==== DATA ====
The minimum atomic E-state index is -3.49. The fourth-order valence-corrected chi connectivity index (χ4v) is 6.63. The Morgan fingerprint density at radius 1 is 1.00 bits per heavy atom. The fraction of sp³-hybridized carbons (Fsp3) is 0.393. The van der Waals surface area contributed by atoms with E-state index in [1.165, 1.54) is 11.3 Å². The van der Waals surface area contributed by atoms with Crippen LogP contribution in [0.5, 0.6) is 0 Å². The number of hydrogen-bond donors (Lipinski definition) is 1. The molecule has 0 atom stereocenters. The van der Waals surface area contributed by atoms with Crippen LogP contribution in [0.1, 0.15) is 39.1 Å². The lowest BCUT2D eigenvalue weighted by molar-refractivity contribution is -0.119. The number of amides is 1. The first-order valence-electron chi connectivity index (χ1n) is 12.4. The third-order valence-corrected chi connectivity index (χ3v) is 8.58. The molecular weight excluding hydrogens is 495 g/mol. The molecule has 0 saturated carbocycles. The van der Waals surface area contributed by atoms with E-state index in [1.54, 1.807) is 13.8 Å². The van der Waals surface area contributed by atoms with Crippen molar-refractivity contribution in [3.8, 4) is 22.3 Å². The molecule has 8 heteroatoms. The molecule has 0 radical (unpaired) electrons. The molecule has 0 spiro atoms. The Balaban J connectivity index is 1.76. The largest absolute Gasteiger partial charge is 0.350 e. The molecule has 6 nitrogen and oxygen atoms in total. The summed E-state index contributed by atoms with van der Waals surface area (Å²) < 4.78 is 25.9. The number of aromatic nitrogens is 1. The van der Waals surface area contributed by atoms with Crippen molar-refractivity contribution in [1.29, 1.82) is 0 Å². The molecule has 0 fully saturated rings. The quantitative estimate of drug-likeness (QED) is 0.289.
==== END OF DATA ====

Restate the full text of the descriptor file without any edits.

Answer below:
The minimum atomic E-state index is -3.49. The fourth-order valence-corrected chi connectivity index (χ4v) is 6.63. The Morgan fingerprint density at radius 1 is 1.00 bits per heavy atom. The fraction of sp³-hybridized carbons (Fsp3) is 0.393. The van der Waals surface area contributed by atoms with E-state index in [1.165, 1.54) is 11.3 Å². The van der Waals surface area contributed by atoms with Crippen LogP contribution in [0.5, 0.6) is 0 Å². The number of hydrogen-bond donors (Lipinski definition) is 1. The molecule has 0 atom stereocenters. The van der Waals surface area contributed by atoms with Crippen LogP contribution in [0.1, 0.15) is 39.1 Å². The lowest BCUT2D eigenvalue weighted by molar-refractivity contribution is -0.119. The number of amides is 1. The first-order valence-electron chi connectivity index (χ1n) is 12.4. The third-order valence-corrected chi connectivity index (χ3v) is 8.58. The molecular weight excluding hydrogens is 495 g/mol. The molecule has 0 saturated carbocycles. The van der Waals surface area contributed by atoms with E-state index in [1.54, 1.807) is 13.8 Å². The van der Waals surface area contributed by atoms with Crippen molar-refractivity contribution in [3.8, 4) is 22.3 Å². The molecule has 8 heteroatoms. The molecule has 0 radical (unpaired) electrons. The molecule has 0 spiro atoms. The Balaban J connectivity index is 1.76. The largest absolute Gasteiger partial charge is 0.350 e. The molecule has 6 nitrogen and oxygen atoms in total. The summed E-state index contributed by atoms with van der Waals surface area (Å²) < 4.78 is 25.9. The number of aromatic nitrogens is 1. The van der Waals surface area contributed by atoms with Crippen molar-refractivity contribution in [1.29, 1.82) is 0 Å². The molecule has 0 fully saturated rings. The quantitative estimate of drug-likeness (QED) is 0.289.